There is a reason that terrorist groups around the world, like Boko Haram in Nigeria and the Taliban in Pakistan and Afghanistan, target young women who are educating themselves—they are scared of them. Extremist groups are well aware of the fact that educated girls and women are a threat to their very existence. As The New York Times columnist Nicholas Kristof wrote, “nothing can be more transformative for a society than educating girls.”
One solution lays in further increasing U.S. focus on the education and resulting empowerment of women in countries such as Pakistan and Afghanistan. After all, approximately sixty million girls are out of school around the world today, including more than three million Pakistani girls. These three million young women are a completely untapped source of stability, which could in turn lead to long-lasting democracy and a reduction in violent extremism, as women move into leadership roles that have previously been held by men.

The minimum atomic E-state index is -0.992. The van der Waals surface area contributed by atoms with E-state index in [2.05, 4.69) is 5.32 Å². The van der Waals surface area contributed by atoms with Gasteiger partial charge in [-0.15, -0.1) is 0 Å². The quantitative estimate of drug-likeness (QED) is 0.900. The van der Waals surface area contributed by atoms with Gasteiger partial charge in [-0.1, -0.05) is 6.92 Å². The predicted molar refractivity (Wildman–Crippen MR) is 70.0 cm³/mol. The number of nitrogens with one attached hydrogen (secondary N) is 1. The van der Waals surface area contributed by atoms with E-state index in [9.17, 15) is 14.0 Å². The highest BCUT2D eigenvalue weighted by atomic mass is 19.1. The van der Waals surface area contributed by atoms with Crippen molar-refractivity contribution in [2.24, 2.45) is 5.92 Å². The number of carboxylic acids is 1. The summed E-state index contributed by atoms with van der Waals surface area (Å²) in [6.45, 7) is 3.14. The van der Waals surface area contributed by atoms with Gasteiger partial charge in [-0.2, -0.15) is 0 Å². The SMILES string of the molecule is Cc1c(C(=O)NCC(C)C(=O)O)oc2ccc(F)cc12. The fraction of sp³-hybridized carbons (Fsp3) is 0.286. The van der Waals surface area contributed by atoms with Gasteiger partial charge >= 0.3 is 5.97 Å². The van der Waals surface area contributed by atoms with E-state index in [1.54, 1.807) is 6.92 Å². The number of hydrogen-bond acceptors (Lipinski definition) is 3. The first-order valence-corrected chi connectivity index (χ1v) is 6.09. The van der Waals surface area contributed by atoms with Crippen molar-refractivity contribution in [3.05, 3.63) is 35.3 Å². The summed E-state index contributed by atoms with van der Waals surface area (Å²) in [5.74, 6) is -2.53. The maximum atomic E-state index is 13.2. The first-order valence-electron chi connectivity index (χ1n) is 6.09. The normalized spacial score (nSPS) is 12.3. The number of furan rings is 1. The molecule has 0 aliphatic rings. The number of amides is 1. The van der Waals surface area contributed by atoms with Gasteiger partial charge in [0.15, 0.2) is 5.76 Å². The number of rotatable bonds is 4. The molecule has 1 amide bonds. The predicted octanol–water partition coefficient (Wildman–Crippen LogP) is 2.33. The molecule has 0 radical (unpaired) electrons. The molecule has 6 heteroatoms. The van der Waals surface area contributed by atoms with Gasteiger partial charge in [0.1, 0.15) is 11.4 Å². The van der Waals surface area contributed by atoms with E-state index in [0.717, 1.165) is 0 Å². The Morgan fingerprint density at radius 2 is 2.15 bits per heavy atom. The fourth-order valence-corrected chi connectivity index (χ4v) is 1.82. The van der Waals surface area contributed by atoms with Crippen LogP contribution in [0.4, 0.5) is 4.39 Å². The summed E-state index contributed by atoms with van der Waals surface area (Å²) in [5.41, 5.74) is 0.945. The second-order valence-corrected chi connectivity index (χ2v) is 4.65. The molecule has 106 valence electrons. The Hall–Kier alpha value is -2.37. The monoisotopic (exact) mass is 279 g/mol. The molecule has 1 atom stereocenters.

A possible answer to this need for expansion is a two-fold public diplomacy campaign. First, the U.S. Department of State should continue to build on existing efforts to partner with locals in Pakistan and Afghanistan to organize courses for women and strengthen already existing schools for young women. The U.S. Department of State already has programs like this, including the successful U.S. Institute on Women’s Leadership beginning in Washington, D.C. each year. Also an example of excellent work currently being done to empower women, the 2014 Embassy Scholarship Program provided 62 women with full-ride, four-year scholarships to the American University of Afghanistan, to study topics ranging from English language to business.